I was doing my morning chores of social media networking and read an article in Forbes by David Vinjamuri titled, Publishing Is Broken, We’re Drowning In Indie Books – And That’s a Good Thing. I immediately felt a bitch blip coming on in response.
“Great success is not possible without a certain degree of shamelessness, and even of out-and-out charlatanism” ~ Stendhal.
I have often felt like a greasy saleswoman involved in rabid self-promotion, and that I’m carrying around a medicine tent I set up to woo and wow the crowds. Fairy dust, scones, and dream quotes offered with purchase of a book! Once I was asked to be the feature speaker at a senior luncheon in a church basement. I set up my table with posters and books, but before I was scheduled to speak, in walked a tall, gloomy, man with bushy eyebrows, who said to me that he was the featured magician (his real job – lawyer). “After you…” he said, as he swept his arm towards me as if he was giving me some of his magic. Consequently, he stole my magic that day. The oldies were more amused with his take on Jack the Ripper than stories about The Great Hunger, an immigrant woman, and my take on writing and hope. Not surprisingly, the seniors devoured my scones, but they hated the fairy dust, and didn’t buy many books. Although there was an agreed upon stipend, I never was paid. However, when I sell at Irish festivals, I usually reel in the customers who spill Guiness on my books and tell me about their great American novel they’re writing. By the end of the day, I am drenched in sweat clutching lots of money. I also conduct school visits dressed as an immigrant in a long, cumbersome, dress carrying a cage with a live clucking hen who once laid an egg. Ha! There was my magic, alright.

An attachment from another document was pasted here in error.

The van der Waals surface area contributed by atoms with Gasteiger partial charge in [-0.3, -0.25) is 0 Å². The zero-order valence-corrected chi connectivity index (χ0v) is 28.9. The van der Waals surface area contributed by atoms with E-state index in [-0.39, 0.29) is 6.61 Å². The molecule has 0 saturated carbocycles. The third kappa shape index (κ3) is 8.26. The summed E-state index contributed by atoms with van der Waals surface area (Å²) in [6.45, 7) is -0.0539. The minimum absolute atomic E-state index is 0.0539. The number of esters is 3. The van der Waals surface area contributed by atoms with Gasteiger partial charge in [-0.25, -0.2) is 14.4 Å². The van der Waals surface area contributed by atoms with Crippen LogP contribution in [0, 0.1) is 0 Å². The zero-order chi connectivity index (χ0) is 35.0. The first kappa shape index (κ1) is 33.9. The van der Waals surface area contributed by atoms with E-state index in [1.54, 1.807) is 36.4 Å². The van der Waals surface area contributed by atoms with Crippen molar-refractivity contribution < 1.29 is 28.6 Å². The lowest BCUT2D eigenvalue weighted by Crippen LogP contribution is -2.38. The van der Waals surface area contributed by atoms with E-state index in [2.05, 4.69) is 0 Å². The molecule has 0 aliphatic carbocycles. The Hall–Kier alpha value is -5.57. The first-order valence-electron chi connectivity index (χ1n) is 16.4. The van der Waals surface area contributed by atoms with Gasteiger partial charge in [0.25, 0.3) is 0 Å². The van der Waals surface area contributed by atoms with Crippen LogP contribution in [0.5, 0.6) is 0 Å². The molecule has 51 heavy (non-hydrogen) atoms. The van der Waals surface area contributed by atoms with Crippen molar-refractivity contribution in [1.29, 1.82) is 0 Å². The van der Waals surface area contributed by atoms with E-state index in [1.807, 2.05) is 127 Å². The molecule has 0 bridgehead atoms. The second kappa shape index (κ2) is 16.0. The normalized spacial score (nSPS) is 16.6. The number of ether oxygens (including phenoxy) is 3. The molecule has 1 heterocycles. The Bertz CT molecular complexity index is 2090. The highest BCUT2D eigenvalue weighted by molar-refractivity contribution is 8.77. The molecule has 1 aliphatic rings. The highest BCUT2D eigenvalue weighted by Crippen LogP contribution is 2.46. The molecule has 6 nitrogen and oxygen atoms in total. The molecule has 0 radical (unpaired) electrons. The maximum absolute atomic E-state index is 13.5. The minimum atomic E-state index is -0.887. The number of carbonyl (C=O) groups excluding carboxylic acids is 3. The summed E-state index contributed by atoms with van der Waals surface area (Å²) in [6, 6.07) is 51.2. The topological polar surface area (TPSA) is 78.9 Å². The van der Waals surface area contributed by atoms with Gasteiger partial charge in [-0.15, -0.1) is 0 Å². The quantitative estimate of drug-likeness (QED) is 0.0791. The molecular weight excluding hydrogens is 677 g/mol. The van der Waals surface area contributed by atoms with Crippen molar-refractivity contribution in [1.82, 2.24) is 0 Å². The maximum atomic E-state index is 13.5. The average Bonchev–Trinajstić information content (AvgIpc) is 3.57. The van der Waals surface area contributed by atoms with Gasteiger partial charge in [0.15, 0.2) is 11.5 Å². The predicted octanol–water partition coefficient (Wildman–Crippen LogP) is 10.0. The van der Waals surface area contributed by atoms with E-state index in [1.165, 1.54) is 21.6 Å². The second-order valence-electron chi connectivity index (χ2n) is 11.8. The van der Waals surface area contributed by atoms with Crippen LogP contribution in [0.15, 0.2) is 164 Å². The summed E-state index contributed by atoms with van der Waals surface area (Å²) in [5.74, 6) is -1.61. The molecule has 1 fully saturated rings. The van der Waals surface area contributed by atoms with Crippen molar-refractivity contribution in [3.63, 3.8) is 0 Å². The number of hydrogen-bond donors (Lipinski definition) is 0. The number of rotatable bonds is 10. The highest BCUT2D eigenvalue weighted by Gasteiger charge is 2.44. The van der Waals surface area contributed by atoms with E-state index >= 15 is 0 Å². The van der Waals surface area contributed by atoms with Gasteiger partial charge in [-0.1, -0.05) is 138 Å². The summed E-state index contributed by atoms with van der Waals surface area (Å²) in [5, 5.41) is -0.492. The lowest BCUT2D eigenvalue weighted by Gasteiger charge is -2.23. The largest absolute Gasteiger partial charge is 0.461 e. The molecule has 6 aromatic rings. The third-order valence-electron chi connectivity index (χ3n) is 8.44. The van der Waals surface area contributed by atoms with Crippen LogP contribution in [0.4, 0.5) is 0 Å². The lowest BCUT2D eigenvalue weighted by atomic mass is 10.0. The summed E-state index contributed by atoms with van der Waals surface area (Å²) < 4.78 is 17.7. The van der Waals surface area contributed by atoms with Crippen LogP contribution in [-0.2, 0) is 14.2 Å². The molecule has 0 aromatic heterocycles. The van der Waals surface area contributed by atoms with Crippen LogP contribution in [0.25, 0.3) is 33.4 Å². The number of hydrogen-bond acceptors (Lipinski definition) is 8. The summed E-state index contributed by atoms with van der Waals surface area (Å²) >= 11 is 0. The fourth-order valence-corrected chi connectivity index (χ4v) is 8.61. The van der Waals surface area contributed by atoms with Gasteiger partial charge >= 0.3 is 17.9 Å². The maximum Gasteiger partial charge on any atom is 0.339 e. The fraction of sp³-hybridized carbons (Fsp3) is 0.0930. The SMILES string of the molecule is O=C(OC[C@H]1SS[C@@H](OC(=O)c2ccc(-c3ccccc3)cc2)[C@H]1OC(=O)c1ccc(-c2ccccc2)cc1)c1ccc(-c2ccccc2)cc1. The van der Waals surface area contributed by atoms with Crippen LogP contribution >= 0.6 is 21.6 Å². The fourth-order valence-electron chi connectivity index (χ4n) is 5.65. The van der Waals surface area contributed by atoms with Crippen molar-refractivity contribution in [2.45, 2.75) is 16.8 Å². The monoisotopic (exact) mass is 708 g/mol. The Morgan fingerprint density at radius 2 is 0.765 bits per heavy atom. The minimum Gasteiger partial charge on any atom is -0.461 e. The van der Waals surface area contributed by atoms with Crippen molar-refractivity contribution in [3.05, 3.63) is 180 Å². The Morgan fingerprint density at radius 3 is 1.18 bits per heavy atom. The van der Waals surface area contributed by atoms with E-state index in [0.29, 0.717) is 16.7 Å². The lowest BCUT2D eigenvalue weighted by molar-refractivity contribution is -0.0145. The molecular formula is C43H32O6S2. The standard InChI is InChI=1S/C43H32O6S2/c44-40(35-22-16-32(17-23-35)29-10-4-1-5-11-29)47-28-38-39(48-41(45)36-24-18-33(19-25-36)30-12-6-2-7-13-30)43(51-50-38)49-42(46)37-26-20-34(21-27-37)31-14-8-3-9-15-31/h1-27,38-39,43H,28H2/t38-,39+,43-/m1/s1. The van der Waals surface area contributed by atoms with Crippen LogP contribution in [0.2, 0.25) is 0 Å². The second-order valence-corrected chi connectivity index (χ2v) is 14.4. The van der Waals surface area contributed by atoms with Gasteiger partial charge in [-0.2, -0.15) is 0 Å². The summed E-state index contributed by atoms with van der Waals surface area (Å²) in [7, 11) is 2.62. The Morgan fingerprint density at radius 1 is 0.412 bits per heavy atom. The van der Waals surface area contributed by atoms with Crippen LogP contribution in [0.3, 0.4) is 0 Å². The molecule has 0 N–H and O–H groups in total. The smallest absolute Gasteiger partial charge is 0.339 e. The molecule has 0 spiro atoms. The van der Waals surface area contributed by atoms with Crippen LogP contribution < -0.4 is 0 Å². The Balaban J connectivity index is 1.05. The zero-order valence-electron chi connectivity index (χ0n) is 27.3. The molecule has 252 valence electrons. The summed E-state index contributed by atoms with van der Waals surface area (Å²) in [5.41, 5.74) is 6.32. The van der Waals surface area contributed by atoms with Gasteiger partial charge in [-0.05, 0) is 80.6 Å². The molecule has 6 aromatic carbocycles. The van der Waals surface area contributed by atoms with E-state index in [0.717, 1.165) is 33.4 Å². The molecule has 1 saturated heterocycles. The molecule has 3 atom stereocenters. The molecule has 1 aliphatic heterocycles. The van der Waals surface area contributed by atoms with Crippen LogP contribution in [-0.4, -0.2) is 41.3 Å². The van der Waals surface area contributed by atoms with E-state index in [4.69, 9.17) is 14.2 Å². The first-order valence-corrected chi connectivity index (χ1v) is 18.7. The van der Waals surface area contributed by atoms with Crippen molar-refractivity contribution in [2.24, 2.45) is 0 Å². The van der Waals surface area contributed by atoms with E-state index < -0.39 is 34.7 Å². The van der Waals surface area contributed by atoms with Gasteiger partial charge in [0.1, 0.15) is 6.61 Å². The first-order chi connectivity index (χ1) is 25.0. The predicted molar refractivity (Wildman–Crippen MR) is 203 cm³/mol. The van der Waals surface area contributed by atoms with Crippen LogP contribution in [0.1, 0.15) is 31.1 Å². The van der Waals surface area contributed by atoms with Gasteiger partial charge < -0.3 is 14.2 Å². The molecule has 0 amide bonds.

I would not self-publish for many reasons and ended up with one small (unknown) traditional publisher and one independent publisher who recently closed her business (a year after my third book came out). So…an agent says I have to have a rip roaring success with my next novel (that might take years to finish) in order for the novel I labored over and was initially doing well with can rise and take flight. Although I’m not a Sue Grafton reader, I somewhat agree with the above-named article that quoted her:
To me, it seems disrespectful…that a ‘wannabe’ assumes it’s all so easy s/he can put out a ‘published novel’ without bothering to read, study, or do the research. … Self-publishing is a short cut and I don’t believe in short cuts when it comes to the arts. I compare self-publishing to a student managing to conquer Five Easy Pieces on the piano and then wondering if s/he’s ready to be booked into Carnegie Hall.
I’ve sat at many local book events with self-published authors whose books have had very little copy editing. I want to support them and buy their books, but am mostly disappointed.
I’ve been a speaker at writer events and cringe when wanna be writers ask me how he or she can get published (and now) or tell me they are paying to have their book published after only working on it for a few months. It does take blood, sweat, and tears. And I’m not saying my books are superior because it took me that route, and I’m also not saying that some self-published books aren’t worthy ones, for we know of certain self-published authors, such as Amanda Hocking, who became a rip-roaring success. But as Steven Pressfield says, “The artist committing himself to his calling has volunteered for hell, whether he knows it or not. He will be dining for the duration on a diet of isolation, rejection, self-doubt, ridicule, contempt, and humiliation.” But not all is so hellish, for in between those times he writes of, there are the many seniors to read to, magicians to ward off, hens that lay golden eggs, and the invitations to hawk books while Whiskey in a Jar, the Irish tune, turned techno, plays in the background.